Hartsfield running for Forsyth County District Attorney

Denise Hartsfield announced her plans to run for District Attorney (DA) during an event at Sweet Potatoes on Dec. 1, the same day she retired from the bench.

Hartsfield running for Forsyth County District Attorney
December 02
07:41 2021

Retired District Court Judge Denise Hartsfield is looking to take her talents to the Forsyth County District Attorney’s Office. Hartsfield, who served five terms as a judge in North Carolina’s 21st Judicial District, announced her plans to run for District Attorney (DA) during an event at Sweet Potatoes on Dec. 1, the same day she retired from the bench. 

“Today I started the first leg of my journey because in about another week I plan to file to run for district attorney of Forsyth County,” said Hartsfield while addressing the crowd at Sweet Potatoes. “…I think there needs to be new ideas, new theories, and new thoughts about what justice looks like in Winston-Salem, North Carolina. I want to paint a picture of justice as I try to serve you in 2023 as the District Attorney of Forsyth County.” 

A native of Winston-Salem, after high school Hartsfield decided to attend Spelman College, where she graduated with a degree in English in 1976. Hartsfield returned to Winston-Salem after undergrad and earned her law degree from Wake Forest University. After she passed the bar, Hartsfield worked as an assistant county attorney here in Forsyth County. 

Before becoming a judge, Hartsfield also served as assistant district attorney and she also worked for the Legal Aid Society of Northwest NC, a statewide nonprofit law firm that provides free legal services in civil matters to low-income people. 

In 2002 Hartsfield was elected to serve in the 21st Judicial District when Judge Roland Hayes decided not to run for re-election. 

During her tenure, Hartsfield made it her mission to help young people throughout the community. For years, she led the juvenile drug treatment center and the juvenile court. She also helped launch several initiatives geared toward ending violent juvenile crime. Earlier this year, Hartsfield helped launch the Forsyth County School-Justice Partnership, an initiative that will provide alternative responses to misbehavior in Winston-Salem/Forsyth County Schools (WS/FCS) and reduce law enforcement involvement in minor school infractions.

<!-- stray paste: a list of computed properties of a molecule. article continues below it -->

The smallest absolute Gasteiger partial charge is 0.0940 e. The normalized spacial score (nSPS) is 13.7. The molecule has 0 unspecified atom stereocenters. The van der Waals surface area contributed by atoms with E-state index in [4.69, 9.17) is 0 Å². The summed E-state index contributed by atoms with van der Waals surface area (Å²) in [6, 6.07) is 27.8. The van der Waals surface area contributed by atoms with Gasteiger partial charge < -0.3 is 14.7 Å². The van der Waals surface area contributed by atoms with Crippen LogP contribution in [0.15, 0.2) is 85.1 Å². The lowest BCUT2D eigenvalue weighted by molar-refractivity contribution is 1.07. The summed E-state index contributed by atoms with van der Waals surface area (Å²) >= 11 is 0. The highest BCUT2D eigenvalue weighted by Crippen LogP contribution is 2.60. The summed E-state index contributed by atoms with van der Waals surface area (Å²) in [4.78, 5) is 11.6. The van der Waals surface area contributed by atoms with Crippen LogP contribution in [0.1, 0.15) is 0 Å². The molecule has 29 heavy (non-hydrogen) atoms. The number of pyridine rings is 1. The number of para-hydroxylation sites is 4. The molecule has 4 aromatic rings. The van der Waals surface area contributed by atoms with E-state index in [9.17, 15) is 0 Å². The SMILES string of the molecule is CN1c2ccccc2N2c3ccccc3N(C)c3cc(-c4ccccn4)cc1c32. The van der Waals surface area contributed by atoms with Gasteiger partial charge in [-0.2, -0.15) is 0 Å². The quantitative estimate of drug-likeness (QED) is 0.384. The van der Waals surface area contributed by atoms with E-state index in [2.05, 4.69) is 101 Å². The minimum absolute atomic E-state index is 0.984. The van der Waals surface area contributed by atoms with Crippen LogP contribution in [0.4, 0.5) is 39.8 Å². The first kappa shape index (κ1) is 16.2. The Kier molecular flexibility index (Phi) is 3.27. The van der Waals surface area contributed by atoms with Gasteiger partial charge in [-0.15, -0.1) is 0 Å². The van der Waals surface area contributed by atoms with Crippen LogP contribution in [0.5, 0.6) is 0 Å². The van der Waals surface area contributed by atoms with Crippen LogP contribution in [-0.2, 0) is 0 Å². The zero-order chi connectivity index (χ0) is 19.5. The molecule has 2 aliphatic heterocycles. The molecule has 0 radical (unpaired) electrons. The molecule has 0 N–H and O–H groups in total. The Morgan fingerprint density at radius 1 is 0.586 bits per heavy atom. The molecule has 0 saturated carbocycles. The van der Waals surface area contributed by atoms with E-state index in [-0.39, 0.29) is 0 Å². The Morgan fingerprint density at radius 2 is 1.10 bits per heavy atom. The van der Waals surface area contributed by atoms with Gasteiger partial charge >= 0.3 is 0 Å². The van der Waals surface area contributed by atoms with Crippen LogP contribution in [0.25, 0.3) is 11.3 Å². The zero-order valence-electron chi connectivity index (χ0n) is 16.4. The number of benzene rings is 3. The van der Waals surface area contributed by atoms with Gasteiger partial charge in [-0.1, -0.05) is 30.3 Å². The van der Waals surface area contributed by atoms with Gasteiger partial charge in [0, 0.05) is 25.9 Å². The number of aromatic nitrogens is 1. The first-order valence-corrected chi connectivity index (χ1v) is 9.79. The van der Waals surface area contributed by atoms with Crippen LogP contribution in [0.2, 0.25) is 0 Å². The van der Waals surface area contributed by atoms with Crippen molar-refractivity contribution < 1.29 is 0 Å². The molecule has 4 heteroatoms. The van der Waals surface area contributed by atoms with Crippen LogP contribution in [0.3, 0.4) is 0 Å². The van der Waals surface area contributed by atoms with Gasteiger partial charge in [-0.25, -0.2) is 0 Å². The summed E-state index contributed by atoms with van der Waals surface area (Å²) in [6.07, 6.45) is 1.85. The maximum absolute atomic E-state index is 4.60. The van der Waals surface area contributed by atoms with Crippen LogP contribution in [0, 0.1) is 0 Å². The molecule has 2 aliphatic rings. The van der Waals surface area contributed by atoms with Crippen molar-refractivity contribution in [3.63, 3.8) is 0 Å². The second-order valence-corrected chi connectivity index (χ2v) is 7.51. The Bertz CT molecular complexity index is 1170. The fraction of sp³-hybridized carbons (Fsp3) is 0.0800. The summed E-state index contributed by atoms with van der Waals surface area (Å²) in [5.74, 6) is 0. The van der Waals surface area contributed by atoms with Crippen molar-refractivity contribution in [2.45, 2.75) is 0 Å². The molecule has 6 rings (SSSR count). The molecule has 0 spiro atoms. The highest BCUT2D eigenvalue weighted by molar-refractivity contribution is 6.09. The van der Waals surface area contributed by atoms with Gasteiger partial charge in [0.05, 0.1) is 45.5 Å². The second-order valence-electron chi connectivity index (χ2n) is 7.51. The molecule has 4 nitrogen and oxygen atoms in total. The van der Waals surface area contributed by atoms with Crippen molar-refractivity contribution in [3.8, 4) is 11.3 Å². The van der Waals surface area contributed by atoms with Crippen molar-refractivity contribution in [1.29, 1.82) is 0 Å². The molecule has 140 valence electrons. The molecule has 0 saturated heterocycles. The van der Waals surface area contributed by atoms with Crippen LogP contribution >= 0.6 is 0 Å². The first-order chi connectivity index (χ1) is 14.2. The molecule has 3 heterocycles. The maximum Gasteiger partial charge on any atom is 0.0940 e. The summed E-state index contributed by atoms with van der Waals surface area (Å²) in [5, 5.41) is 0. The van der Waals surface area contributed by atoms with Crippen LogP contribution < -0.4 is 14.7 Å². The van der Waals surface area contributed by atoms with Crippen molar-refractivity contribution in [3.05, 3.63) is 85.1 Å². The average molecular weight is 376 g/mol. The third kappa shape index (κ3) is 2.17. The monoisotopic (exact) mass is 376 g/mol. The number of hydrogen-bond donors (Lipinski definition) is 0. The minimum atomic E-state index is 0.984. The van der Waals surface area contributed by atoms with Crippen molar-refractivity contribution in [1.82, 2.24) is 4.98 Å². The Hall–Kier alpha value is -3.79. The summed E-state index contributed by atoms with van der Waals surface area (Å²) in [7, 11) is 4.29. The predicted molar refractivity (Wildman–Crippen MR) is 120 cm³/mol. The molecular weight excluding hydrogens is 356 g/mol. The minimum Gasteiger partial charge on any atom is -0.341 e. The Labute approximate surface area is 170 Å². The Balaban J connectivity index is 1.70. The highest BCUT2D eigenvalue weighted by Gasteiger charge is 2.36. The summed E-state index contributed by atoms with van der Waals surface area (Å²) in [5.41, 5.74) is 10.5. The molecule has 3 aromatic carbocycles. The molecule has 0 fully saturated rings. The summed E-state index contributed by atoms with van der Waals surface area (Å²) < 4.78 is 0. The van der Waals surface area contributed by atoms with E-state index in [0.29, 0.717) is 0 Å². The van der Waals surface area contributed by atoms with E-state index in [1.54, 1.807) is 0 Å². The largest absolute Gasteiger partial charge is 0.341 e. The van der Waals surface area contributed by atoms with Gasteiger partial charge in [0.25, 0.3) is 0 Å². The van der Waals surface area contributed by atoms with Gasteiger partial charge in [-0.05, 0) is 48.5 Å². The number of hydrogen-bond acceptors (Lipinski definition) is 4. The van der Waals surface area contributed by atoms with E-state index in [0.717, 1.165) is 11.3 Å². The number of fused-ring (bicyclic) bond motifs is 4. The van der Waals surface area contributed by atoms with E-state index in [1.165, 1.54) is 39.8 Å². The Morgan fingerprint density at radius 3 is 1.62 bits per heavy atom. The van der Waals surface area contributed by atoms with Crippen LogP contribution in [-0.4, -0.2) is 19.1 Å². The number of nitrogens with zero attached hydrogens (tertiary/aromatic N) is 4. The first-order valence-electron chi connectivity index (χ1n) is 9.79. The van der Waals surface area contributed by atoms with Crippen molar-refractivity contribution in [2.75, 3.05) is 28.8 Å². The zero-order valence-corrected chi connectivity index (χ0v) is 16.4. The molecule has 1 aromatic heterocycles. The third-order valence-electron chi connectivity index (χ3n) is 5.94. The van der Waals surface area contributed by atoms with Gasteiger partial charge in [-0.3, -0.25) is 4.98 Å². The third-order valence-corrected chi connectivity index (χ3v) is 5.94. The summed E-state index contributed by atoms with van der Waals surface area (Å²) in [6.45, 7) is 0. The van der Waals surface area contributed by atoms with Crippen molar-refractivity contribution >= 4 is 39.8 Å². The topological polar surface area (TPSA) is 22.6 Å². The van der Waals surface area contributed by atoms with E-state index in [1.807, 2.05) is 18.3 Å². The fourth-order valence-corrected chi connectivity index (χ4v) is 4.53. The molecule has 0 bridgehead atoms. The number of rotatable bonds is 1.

It is unclear who will take Hartsfield’s seat. Gov. Roy Cooper will appoint someone to serve the remainder of Hartsfield’s term, which ends December 2022. 

While talking with The Chronicle outside the restaurant shortly after making her announcement, Hartsfield said she started thinking about running during the 2020 Election. She also discussed the need for more restorative justice initiatives. 

“Election 2020.  That’s when it came clear to me that there needs to be a new structure and a new vibrancy,” Hartsfield said.  

“My prayer has always been ‘God plant me where I can do the most for your people.’ This isn’t about me. I don’t need an ego boost or anything.  My job is to really help God’s people. As a judge by the time the case gets to me, it’s basically too late. But in another position, there can be more restorative justice and keeping people from being in there in the first place.  This is where God has led me to take care of His people.” 

Current Forsyth County District Attorney Jim O’Neil was appointed in November 2009. Prior to his appointment, O’Neil served as assistant district attorney under former DA Tom Keith. 

According to the Forsyth County Board of Elections, candidates looking to run in the 2022 Primary or General Election must file before noon on Dec. 17. 

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Tevin Stinson

Tevin Stinson

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